I've sold to top retailers for 10 years and some of my sales were simple and some complex. In our experience we were selling software which allowed us some distinct value add, but in your case the buying/purchasing tracks are more well worn. Without knowing how you are currently marketing your products and how your current business development team is run I have to make a few assumptions. For example: I'm guessing you have a digital communication strategy that relays product opportunities and an ongoing fresh catalog of items for review by the stores. I'm also guessing your team carefully chooses which items to highlight to certain stores and you keep the fresh product specs and prices in your bus dev teams hands constantly. That having been said the ideal is to start to develop a pull relationship with your clients versus a push.
This includes a more careful analysis of the decision making process of each of your buyers. What is motivating them besides the coolness of the item you've got to sell? When they make buying choices some are more sensitive to categories whilst others more sensitive to customer draw. Then of course there are those that will place most anything on the shelf so long as it has big margin.
My advice is to really have your team study the drivers in the buying behavior and begin to include that in the dialogue with your customers. For example Target is seasonally motivated, but they also have a class, category and marketing mantra on a year-by-year basis or even by season. Begin to probe what Target's goal is for its customers. Move the conversation off "stuff" and into values. What you may find is that not only will that drive a deeper conversation about the buyer's awareness of his/her organization, but you'll get a sense for what types of items you may be able to present or source that you weren't currently aware of. In other words, make data about the buying process and marketing intent of your clients a critical component to your selling strategy. Then what will happen is they start to come to you to source more items and solve gaps in their offering rather than just waiting to be pitched your next items that you "think" might fit their needs.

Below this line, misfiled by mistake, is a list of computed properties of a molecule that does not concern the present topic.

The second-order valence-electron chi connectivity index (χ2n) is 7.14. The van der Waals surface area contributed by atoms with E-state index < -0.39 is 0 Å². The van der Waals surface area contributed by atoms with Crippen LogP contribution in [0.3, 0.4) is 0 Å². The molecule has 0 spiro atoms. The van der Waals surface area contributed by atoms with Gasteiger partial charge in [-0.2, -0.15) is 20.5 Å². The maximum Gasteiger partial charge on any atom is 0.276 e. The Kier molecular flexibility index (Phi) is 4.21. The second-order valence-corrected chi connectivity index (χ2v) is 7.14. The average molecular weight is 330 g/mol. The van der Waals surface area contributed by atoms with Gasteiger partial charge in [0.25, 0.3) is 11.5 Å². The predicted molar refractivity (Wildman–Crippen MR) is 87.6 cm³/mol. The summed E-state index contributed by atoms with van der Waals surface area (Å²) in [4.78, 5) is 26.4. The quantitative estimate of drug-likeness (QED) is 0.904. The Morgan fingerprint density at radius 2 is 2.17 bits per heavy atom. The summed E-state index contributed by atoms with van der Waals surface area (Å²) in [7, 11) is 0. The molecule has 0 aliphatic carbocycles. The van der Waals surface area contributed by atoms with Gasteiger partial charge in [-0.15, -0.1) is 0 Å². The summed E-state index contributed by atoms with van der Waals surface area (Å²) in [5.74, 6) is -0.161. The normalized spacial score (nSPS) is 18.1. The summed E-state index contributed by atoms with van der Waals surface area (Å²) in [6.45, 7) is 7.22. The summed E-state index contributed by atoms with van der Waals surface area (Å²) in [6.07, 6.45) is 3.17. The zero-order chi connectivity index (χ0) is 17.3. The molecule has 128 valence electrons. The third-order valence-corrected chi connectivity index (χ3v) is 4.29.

Second, customize your digital catalogs accordingly. Allow each store or big buyer to access a catalogue that allows you to highlight the products that fit their needs the most, born from your deeper conversations with the clients.
Third, listen in on/with your sales team and understand how they are representing you. Be a second eyes and ears for a bit. Jim Collins, in 'Good to Great' often talks about being great at the basics. At $15M your temptation is to be new, innovative, and add more more more to get more sales. You may be surprised that if you become absolutely fanatical at client service you could free up an easy 5%+ growth with nothing more than an internal vision that is communicated and followed up with passion related to the client support process. (IE - understanding the buying process INTIMATELY and taking burden points off your customer is a great example of freeing up more sales too).
This combination of strategies are simply one avenue to take that could drive real growth. Customer service 5%+, Directed catalogs 5%, 180 degree change in client dialogue from push to pull 20%+. These changes could be big for you pushing you towards $20M if done excellently.
Hope this helps and please keep in mind I don't know your business, so if you are doing all these things well congrats! Let's talk about next growth items. Good luck.